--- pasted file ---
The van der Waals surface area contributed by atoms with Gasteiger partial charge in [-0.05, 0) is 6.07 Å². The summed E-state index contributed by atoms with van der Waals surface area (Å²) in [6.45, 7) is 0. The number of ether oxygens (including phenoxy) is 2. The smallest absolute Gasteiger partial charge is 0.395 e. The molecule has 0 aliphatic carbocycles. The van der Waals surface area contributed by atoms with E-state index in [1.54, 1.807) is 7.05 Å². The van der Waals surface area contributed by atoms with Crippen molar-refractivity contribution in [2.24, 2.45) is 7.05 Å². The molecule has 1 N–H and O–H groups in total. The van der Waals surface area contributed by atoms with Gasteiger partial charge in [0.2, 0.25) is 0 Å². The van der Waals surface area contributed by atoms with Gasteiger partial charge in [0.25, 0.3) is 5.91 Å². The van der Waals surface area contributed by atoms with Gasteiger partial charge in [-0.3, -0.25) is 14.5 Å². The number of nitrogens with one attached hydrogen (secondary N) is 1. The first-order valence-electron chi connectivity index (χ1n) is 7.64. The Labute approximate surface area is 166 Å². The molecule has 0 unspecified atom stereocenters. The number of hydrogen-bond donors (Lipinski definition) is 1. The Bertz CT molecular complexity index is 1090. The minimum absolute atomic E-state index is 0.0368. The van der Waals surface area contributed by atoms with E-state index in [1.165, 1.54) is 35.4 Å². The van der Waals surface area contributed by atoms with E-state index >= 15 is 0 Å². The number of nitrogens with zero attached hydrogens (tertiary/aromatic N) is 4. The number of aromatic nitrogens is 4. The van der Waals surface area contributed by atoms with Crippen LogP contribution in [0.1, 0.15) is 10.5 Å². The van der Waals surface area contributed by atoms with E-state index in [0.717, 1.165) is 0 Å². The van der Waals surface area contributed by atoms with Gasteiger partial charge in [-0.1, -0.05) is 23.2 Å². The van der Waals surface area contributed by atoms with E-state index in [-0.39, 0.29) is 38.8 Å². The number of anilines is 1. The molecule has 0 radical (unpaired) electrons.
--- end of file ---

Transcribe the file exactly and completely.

The van der Waals surface area contributed by atoms with Gasteiger partial charge in [-0.05, 0) is 6.07 Å². The summed E-state index contributed by atoms with van der Waals surface area (Å²) in [6.45, 7) is 0. The number of ether oxygens (including phenoxy) is 2. The smallest absolute Gasteiger partial charge is 0.395 e. The molecule has 0 aliphatic carbocycles. The van der Waals surface area contributed by atoms with E-state index in [1.54, 1.807) is 7.05 Å². The van der Waals surface area contributed by atoms with Crippen molar-refractivity contribution in [2.24, 2.45) is 7.05 Å². The molecule has 1 N–H and O–H groups in total. The van der Waals surface area contributed by atoms with Gasteiger partial charge in [0.2, 0.25) is 0 Å². The van der Waals surface area contributed by atoms with Gasteiger partial charge in [0.25, 0.3) is 5.91 Å². The van der Waals surface area contributed by atoms with Gasteiger partial charge in [-0.3, -0.25) is 14.5 Å². The number of nitrogens with one attached hydrogen (secondary N) is 1. The first-order valence-electron chi connectivity index (χ1n) is 7.64. The Labute approximate surface area is 166 Å². The molecule has 0 unspecified atom stereocenters. The number of hydrogen-bond donors (Lipinski definition) is 1. The Bertz CT molecular complexity index is 1090. The minimum absolute atomic E-state index is 0.0368. The van der Waals surface area contributed by atoms with E-state index in [1.165, 1.54) is 35.4 Å². The van der Waals surface area contributed by atoms with E-state index >= 15 is 0 Å². The number of nitrogens with zero attached hydrogens (tertiary/aromatic N) is 4. The number of aromatic nitrogens is 4. The van der Waals surface area contributed by atoms with Crippen LogP contribution in [0.1, 0.15) is 10.5 Å². The van der Waals surface area contributed by atoms with E-state index in [0.717, 1.165) is 0 Å². The van der Waals surface area contributed by atoms with Gasteiger partial charge in [-0.1, -0.05) is 23.2 Å². The van der Waals surface area contributed by atoms with E-state index in [-0.39, 0.29) is 38.8 Å². The number of anilines is 1. The molecule has 0 radical (unpaired) electrons.